Monday, March 23, 2020

How to sing together in times of isolation

We are living in unprecedented times. People are not allowed to socialise.

How do we keep singing together? I’ll look at some of the options.

It’s not only during a pandemic that we need to stay at home. There are times when we might be too ill to leave the house, or we need to stay home to care for someone.

Social isolation can be difficult at the best of times, but it’s even harder when we’re used to gathering regularly with a bunch of other people to make music. I’m sure many of you are missing your choirs right now.

In these times of seclusion, separation and retreat from the world, are there ways of continuing to make and enjoy music together?

Making Music has a useful resource here: COVID-19: staying connected

I’m going to run through some of the possibilities out there. But first, I’d like to ask you a question:

What kind of singing opportunities from home would you welcome that aren’t generally available at present?

For example:
  • Would you like to be taught the harmony part to a new song each week and then be able to sing along with the other parts? Is a sound file OK, or would you prefer to see the teacher too?
  • How about a “song of the week” dropping into your inbox to keep you entertained (a chance to listen to songs that you may not be familiar with)?
  • Any other ideas you can think of?

joining an online sing-along

First of all, it’s important to note that there is currently no way of singing together at the same time using the internet. This probably won’t ever be possible due to the way that data is sent over the internet.

It has to be limited to each person singing along with the singing leader. You might be able to see the other singers, but you won’t be able to hear them because of the inherent time delay between each person due to their internet connection.

If you’ve seen one of those videos with video thumbnails of individuals all singing together this will not have been recorded live. It’s what has become known as a '”virtual choir” (see below).

There are many choir leaders offering regular sing-alongs online. Many are using the Zoom platform, but also Facebook Live and others. You don’t need any special equipment (not even a video camera, although most computers and smart phones have them built in). You don’t even need a microphone because nobody else will be able to hear you! You just click on a web link for the session. You may be asked to download a small piece of software. It’s all very straightforward.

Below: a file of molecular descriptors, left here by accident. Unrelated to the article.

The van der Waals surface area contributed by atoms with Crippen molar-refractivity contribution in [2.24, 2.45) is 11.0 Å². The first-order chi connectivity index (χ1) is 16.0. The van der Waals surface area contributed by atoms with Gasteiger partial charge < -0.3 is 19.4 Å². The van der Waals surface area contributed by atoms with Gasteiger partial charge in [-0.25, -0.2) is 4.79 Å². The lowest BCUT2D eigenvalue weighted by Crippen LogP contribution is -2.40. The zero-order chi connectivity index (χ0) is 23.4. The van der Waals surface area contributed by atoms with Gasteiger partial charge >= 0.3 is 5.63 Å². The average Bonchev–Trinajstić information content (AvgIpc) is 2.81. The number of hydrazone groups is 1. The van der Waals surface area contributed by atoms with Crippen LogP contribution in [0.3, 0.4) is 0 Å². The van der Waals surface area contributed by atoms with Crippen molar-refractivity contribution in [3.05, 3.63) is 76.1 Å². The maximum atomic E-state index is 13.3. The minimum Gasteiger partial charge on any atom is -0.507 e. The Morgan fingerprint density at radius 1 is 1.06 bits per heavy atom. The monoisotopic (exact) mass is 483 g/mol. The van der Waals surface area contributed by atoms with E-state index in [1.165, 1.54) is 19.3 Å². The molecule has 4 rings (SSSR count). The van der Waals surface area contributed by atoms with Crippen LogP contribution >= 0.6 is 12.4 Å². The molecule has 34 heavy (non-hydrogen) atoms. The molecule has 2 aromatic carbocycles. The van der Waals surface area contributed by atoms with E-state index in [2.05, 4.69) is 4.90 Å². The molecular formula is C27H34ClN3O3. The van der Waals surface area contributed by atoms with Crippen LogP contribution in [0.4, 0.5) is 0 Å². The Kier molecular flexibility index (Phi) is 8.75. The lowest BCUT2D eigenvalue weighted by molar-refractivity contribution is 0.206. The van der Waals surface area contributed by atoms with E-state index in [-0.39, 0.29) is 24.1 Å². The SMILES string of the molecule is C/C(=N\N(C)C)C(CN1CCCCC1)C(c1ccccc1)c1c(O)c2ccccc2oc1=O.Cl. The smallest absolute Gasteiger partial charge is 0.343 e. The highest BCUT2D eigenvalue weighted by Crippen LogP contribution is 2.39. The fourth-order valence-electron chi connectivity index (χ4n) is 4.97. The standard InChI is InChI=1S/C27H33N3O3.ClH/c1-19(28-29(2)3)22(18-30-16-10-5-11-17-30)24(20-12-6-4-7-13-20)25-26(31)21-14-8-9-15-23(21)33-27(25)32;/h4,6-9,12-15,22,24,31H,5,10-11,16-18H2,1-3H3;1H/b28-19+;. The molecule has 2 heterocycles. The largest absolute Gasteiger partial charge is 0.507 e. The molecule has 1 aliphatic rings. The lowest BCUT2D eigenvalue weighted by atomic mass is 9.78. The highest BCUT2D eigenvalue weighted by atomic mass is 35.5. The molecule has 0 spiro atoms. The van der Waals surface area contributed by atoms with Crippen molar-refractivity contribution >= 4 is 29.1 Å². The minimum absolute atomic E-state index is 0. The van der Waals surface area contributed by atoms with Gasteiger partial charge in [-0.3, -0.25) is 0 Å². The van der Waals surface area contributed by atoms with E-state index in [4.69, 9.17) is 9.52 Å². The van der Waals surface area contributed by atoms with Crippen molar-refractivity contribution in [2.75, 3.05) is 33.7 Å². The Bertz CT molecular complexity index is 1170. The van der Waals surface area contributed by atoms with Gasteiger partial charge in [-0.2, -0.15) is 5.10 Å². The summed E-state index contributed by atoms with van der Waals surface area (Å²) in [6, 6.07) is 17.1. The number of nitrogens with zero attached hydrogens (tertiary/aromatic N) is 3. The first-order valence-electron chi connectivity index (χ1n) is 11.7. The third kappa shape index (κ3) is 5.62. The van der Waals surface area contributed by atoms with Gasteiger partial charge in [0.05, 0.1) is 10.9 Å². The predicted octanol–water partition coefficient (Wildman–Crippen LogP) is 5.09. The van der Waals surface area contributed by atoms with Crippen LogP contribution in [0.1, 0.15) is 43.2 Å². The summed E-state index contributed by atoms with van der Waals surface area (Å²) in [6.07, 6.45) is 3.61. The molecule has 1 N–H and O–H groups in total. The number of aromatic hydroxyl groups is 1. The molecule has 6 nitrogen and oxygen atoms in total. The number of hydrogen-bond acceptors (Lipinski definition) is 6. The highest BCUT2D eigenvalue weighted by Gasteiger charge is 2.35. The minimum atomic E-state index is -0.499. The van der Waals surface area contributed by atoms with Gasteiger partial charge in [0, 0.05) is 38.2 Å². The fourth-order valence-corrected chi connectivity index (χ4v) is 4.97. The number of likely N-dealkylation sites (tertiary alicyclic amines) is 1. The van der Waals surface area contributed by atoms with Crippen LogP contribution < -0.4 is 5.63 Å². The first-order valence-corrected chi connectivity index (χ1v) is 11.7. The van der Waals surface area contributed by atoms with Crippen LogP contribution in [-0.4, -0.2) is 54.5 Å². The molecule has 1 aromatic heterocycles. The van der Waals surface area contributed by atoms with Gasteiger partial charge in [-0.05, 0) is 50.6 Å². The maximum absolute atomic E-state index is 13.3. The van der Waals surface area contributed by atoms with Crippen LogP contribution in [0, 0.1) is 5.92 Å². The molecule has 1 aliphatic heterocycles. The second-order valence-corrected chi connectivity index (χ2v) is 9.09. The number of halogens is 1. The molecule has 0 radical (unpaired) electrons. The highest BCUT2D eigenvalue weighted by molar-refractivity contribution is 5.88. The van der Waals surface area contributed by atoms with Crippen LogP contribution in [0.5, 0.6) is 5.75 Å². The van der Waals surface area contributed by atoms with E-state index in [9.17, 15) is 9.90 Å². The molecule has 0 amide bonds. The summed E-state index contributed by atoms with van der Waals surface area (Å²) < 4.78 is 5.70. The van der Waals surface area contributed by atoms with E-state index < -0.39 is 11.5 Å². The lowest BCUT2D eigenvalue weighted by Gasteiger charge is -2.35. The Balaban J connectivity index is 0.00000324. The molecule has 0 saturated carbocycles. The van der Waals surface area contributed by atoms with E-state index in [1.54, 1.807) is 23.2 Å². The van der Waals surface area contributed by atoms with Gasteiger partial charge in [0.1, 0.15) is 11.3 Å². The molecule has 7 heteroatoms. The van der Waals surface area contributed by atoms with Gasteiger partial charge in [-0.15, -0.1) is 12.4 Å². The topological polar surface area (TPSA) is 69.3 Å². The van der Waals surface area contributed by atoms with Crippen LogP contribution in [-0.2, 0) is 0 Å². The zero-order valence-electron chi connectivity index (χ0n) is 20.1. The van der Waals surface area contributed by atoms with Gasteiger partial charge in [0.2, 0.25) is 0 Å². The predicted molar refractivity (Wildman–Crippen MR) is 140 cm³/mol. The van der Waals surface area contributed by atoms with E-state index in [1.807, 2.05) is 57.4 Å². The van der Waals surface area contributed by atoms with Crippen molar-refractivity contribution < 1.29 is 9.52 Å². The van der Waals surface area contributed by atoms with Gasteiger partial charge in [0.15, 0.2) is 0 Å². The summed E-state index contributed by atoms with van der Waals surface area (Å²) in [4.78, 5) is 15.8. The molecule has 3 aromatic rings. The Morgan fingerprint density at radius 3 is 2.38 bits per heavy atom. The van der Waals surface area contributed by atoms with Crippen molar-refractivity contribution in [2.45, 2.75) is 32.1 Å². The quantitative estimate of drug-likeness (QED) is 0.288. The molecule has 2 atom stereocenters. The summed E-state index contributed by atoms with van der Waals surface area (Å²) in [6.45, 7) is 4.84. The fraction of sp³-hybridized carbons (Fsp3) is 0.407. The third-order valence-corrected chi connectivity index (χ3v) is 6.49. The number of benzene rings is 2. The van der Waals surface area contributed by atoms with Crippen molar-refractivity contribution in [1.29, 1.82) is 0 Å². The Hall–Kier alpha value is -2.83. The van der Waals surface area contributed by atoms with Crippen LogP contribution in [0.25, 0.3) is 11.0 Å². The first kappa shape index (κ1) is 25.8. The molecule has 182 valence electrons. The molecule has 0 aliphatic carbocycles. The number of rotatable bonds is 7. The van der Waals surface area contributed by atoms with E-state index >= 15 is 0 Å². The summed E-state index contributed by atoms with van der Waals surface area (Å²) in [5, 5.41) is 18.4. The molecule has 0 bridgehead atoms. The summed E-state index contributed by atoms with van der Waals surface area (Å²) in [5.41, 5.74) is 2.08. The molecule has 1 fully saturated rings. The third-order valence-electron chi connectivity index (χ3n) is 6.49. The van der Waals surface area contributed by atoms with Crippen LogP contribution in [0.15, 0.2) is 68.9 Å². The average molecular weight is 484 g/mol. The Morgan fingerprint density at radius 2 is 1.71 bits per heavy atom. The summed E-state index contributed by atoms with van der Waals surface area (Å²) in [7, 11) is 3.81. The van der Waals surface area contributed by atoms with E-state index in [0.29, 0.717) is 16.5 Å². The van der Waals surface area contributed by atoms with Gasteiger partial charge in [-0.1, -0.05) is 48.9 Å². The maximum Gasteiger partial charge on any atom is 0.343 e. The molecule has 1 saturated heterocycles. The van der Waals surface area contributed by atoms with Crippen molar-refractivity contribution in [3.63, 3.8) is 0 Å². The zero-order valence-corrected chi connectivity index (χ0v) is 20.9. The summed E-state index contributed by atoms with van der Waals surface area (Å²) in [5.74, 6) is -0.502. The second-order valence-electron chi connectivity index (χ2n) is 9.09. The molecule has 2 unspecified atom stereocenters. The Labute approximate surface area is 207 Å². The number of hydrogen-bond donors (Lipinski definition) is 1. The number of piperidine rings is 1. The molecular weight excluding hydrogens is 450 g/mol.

Here are some of the many offerings currently available:

virtual choirs

These take their lead from Eric Whitacre’s various projects. The idea is that you learn a song, then record yourself singing it whilst listening to some kind of guide track to keep you in time and tune (a backing track or person teaching). You then email this into the organisers and they will edit it together with all the other submissions to make a “virtual choir” singing all the harmony parts at the same time.

Here are some of the many offerings currently available:

get the family involved

What a great opportunity to get the whole family singing! Although I wrote this post about singing at Christmas, much of it can be applied now: 10 tips to get the whole family singing

rope in the neighbours too

Bearing in mind that we need to stay at least 2 metres apart, why not have a garden music-making session with your neighbours? I’m sure you’ve seen all those people singing from their balconies in Italy. With the nicer weather, get your neighbours to join in with instruments, things they can bang, familiar songs, etc. Use your neighbourhood WhatsApp group to arrange a convenient time.

other suggestions

I’m sure there are plenty of other singing opportunities out there during these stay-at-home times. Do leave a comment and let us know of any others.

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Chris Rowbury




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